Simon & Schuster
Michael Cunningham segues straight from sleep and dreams into writing.
Simon & Schuster
Michael Cunningham is the author of five novels and one non-fiction book. His most recent novel, Specimen Days, weaves the lives of three characters with the life of Walt Whitman. Cunningham won the 1999 Pulitzer Prize for Fiction and the PEN/Faulkner Award for his 1999 novel The Hours. His work has appeared in numerous publications. He lives in New York City.
How He Writes: "I'm very regular and not even a little bit glamorous in my writing life. I get up every morning on the early side, around seven or eight, and go right to work. I work Mondays through Fridays, and sometimes Saturdays, depending on how well (or not well) it's going. I always take Sundays off.
I'm not a particularly delicate creature — not one of those writers for whom a barking dog or ringing phone can kill the work day — but I've learned over time that I do need to segue straight from sleep and dreams into writing. When I permit myself to have contact with the real world before I get to work, I lose what I can only think of as the requisite delusional state. If I run out to the dry cleaner's, say, or pick up a prescription, I find that when I turn my computer on and look at what I wrote the day before, all I can think is, 'This is just a story I'm making up, it isn't as real and profound as a dry cleaner's, it isn't as mysterious and beautiful as a drug store.'
So. Straight to work, and I sit there for at least four hours, on the good days and the bad (for more on this, see subsequent answer to 'writer’s block' question). I decided, years ago, to think of a day's writing as based on hours spent, as opposed to pages produced. Occasionally, on an extremely good day, I'll write for as long as seven or eight hours, but that's rare. Four or five is usually the maximum for me. After that, my brain has turned to rubber, and there's not much point in pushing it any further. That particular organ has produced all it's going to produce."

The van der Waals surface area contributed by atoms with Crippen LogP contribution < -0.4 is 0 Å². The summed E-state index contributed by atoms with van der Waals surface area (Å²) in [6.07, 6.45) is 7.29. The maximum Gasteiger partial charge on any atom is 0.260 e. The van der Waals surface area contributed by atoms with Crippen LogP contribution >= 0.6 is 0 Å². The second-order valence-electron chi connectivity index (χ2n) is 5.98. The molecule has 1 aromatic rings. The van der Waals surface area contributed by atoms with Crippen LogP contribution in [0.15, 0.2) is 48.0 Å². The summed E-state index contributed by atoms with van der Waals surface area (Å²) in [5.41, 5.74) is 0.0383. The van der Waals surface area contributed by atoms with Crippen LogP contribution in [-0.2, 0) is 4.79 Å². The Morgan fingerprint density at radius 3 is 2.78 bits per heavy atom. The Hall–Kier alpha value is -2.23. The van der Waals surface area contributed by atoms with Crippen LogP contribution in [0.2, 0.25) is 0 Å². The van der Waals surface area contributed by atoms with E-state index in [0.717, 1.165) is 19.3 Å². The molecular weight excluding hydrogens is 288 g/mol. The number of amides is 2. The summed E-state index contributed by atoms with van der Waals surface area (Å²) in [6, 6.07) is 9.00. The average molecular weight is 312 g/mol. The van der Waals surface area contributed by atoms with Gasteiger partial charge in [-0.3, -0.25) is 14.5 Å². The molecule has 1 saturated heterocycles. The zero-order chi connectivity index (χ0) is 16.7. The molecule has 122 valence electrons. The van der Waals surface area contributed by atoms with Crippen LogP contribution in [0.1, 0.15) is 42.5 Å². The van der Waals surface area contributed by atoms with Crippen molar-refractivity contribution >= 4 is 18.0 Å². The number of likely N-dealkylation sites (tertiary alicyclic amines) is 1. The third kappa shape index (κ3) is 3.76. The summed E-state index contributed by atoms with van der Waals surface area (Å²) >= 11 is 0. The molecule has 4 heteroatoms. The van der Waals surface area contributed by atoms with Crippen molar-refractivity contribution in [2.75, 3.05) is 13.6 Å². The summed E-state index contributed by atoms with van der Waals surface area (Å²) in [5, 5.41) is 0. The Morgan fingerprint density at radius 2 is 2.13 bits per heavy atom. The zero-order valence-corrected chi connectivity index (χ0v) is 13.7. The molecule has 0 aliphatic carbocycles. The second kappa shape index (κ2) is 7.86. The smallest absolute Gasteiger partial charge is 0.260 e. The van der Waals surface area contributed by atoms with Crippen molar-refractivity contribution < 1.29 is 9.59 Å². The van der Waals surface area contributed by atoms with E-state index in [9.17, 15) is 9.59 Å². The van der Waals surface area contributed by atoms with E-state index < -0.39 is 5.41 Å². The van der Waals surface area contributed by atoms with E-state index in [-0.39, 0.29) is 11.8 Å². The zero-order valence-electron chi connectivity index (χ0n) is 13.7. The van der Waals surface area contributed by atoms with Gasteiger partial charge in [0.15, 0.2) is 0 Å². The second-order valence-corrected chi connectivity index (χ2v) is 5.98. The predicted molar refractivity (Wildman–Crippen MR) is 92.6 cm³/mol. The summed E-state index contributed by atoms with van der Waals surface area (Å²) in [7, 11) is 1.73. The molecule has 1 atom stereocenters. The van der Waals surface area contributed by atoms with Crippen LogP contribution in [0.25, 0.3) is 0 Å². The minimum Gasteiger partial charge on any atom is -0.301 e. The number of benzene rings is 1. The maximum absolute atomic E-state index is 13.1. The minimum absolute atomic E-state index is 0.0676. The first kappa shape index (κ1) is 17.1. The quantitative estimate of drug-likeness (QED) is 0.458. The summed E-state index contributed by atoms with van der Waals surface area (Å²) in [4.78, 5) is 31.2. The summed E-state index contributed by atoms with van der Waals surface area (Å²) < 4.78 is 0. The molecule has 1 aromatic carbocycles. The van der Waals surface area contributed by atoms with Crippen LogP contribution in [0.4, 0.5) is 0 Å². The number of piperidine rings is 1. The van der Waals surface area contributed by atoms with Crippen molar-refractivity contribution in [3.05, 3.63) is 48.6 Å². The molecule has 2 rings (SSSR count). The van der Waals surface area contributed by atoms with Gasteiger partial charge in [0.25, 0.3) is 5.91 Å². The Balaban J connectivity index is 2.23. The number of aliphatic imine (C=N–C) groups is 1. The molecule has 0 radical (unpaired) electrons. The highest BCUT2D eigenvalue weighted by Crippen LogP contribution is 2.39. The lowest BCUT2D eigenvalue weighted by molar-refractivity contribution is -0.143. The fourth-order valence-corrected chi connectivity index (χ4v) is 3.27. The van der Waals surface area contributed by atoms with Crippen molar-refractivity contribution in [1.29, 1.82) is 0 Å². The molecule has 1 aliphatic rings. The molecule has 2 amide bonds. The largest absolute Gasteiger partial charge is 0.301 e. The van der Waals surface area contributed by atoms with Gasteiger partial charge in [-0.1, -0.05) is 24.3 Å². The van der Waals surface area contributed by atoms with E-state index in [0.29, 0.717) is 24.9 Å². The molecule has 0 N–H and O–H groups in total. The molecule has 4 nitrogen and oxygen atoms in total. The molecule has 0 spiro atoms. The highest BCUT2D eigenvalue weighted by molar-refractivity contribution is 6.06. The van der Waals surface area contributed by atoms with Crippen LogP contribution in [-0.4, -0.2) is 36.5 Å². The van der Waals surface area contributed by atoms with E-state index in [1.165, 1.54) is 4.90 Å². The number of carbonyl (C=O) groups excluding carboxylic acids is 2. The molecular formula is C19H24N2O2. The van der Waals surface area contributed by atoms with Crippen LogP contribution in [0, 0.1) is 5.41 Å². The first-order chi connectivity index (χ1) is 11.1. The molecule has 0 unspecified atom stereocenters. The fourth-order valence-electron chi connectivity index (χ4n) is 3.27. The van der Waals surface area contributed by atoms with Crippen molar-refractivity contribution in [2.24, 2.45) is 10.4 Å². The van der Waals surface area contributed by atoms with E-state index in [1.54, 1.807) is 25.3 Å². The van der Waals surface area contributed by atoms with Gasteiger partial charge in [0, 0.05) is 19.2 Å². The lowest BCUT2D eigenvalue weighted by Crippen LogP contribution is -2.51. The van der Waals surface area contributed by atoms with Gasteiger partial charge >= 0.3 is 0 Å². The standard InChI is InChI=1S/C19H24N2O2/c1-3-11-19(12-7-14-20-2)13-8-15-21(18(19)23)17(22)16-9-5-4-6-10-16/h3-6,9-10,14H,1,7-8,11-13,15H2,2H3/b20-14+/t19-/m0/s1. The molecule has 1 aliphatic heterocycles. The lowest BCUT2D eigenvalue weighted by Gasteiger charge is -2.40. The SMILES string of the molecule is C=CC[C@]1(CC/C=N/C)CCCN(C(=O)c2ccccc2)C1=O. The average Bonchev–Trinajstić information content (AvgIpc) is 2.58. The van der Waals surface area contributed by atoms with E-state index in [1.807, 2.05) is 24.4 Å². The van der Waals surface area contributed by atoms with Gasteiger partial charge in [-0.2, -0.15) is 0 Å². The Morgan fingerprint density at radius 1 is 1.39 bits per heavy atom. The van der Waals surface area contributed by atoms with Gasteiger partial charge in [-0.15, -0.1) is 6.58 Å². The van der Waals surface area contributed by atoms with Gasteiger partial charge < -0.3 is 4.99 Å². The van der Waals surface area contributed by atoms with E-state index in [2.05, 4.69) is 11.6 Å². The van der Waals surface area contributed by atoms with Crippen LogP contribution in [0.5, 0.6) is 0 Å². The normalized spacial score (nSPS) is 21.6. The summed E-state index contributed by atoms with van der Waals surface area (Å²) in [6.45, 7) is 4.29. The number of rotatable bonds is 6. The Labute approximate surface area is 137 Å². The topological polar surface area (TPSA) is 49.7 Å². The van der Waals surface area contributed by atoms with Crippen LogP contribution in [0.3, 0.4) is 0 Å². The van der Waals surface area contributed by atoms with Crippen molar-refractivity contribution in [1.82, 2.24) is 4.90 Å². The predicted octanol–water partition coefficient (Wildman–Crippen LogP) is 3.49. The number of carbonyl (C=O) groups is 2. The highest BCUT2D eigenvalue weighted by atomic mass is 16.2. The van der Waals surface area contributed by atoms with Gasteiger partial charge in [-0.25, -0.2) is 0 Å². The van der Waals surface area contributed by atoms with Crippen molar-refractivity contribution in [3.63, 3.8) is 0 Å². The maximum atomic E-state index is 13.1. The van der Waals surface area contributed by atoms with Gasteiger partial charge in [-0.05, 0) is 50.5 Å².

Writer's Block Remedies: "Every writer I know suffers periodically from, if not actual writer's block, spells during which the inspiration seems to evaporate. If I'm steady in my habits, I'm extremely erratic in this other, more slippery realm. My day-to-day discipline is, really, my way of compensating for the unreliability of my own access to whatever it is that drives the writerly engine. One day, I feel so confident and full of ideas and language that I can barely keep up with myself. The next, it's all I can do to write one lame, unconvincing sentence.
When I was younger, I became obsessed with trying to chart my good days and my bad. Was it related to sleep, diet, sex? I tried all kinds of variations, with the grim purpose of youth. Celibacy the day before a writing day? I'll give it a try. What about sugar, caffeine, alcohol? More, or less, of each, and in what quantities? Many trials were conducted. Needless to say, those experiments led me nowhere. It is, it seems, purely and simply a mystery, the coming and going of one's gift.
So I show up every day, and do the best I can. I've been known to write ten pages or more on a good day. On the bad days, I still force myself to write SOMETHING, even if it's one limp, sad little line that will surely be deleted tomorrow.
Here's the funny thing — a month or so later, I can't tell what I wrote on the ecstatic days from what I wrote on the wrenching ones. The lines that seemed so good when I wrote them turn out, later on, to be neither better nor worse than the ones I squeezed out with my fingers pinching my nose against the stink of mediocrity.
All I can think, then, is this: Wherever inspiration comes from, it comes constantly, and what varies from day to day and week to week is our access to it. So I go on. I fasten my seat belt. I do my best to have faith."
A Favorite Sentence: "I'm still hoping to write a great sentence. If I do, I'll let you know."
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